A few excerpts from this week’s Washington Report. To read the full write-up click here. To sign up, click here.
Looking ahead, on deck for next week, the Senate Armed Services Committee (SASC) has a big sequestration hearing with all of the service chiefs on Thursday. Looking way ahead, the House plans to work 113 DAYS in 2014, returning to work on Jan. 7 after the Christmas break, giving them seven working days in the New Year before government funding runs out again.
The House is out today and back on Nov. 12. The Senate is out today and back on Monday.
Now for the week’s highlights.
The Capstone National Partners Team (John Rogers, Alan MacLeod, Steve Moffitt, Diane Rogers, Erik Oksala, Kate Venne, Jodi Hrdina and Joyce Rubenstein)
REMEMBERING OUR FRIEND IKE SKELTON With heavy hearts we acknowledge the passing of former House Armed Services Chair, Rep. Ike Skelton. For over 34 years he was one of this country’s leading experts on defense where he wielded huge influence over the military and its budget. And he never failed to reach across the aisle to further what was most important to him, our troops and the national defense. He was a teacher who captivated all who knew him with his stunning knowledge and insights. As Thornton Wilder said, “The highest tribute to the dead is not grief but gratitude.” We on the Capstone Team, and so many others, are indeed fortunate to have known and worked with him. He will be deeply missed.
WORST. CONGRESS. EVER. A new Wall Street Journal-NBC poll, paints a dire picture of American’s opinions about Congress. Here’s a summary from The Fix. 1. Congress isn’t getting ANYTHING done. 2. Congress isn’t popular. 3. People don’t trust Congress to do the right thing. 4. Congress is more polarized than ever before. 5. Lots of people want to fire EVERY member of Congress.
AND THE DECISIVE STROKE 6. More people believe they have seen a ghost than approve of Congress. Revealed in 7 charts.
THROW MY BUM OUT The Fix reports that the American public’s dissatisfaction with their representation in Congress — and their willingness to let “someone new” have a shot — are at historic highs in a new WSJ-NBC poll, a sign that incumbents — everywhere — need to be worried.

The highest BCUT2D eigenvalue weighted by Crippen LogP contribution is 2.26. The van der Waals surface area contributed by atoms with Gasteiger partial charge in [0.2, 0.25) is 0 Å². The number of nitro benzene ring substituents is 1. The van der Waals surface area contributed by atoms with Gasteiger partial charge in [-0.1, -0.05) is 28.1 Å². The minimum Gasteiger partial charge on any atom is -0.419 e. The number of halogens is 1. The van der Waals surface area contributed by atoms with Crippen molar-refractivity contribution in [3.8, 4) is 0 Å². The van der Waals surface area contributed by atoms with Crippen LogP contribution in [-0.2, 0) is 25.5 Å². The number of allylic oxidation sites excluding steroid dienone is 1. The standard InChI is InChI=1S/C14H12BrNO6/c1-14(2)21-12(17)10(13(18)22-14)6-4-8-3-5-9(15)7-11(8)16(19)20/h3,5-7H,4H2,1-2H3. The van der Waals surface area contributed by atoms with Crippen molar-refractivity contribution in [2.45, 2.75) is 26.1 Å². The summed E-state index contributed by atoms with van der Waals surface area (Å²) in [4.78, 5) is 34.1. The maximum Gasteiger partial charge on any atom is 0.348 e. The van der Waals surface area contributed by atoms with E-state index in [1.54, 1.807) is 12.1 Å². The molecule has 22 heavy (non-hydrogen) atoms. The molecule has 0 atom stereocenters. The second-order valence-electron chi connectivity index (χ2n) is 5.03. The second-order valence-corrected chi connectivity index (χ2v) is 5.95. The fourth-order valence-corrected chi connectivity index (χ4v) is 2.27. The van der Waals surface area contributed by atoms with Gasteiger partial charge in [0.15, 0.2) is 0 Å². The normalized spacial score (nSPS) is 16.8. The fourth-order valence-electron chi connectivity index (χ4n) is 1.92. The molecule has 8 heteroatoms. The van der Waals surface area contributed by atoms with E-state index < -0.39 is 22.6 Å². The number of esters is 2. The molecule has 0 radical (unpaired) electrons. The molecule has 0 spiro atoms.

DO NOT PANIC 1. It’s October 2013, not 2014 (ah, this just may actually be a low point moment for Congress); 2. Grass is always greener and all that. An idealized “someone new” is not reality; there will actually be a human being on the ballot. 3. Thanks Gerrymandering – makes the bar very high for either side to make lots of pickups.
STILL TOXIC for anybody with a “Rep.” or “Sen.” before her/his name. The numbers suggest political peril is everywhere for elected officials.”
HOW THE iPOD PRESIDENT CRASHED Ezra Klein has the cover essay inBloombergBusinessweek, “The disastrous launch of healthcare.gov … has dealt a devastating blow to Obama’s vision. In the months leading up to the Oct. 1 rollout of the site, the president rarely compared his signature policy achievement to Medicare or Social Security. Instead, he favored analogies to e-commerce sites such as Orbitz, Travelocity, and Expedia. Obamacare was supposed to be the model for a 21st century social program, not a replica of programs built in the 20th. Now Republicans are seizing on the breakdown of the health exchange to reinforce the idea that government can’t do anything right-particularly not anything of this size.”
GOOD SOLDIER The Fix writes, “Time and time again during a hearing on the problems with the rollout of Obamacare, HHS Secretary Sebelius put the blame squarely on herself for the issues with the Web site and refused to throw those “Hold me accountable for the debacle,” Sebelius said. “I’m responsible.” …In doing so, Sebelius did two things: She won the undying loyalty of many Dems for taking all incoming and became the face of Obamacare for every single person who doesn’t like the law.
OR, if the web site is fixed, Sebelius may just get a pass.”
OBAMACARE FINGER-POINTING FLOWCHART The National Journal writes, “hours and hours and hours of testimony later – including bizarre non sequiturs to the lands of Oz and Chicken Little – the picture is a bit tangled.”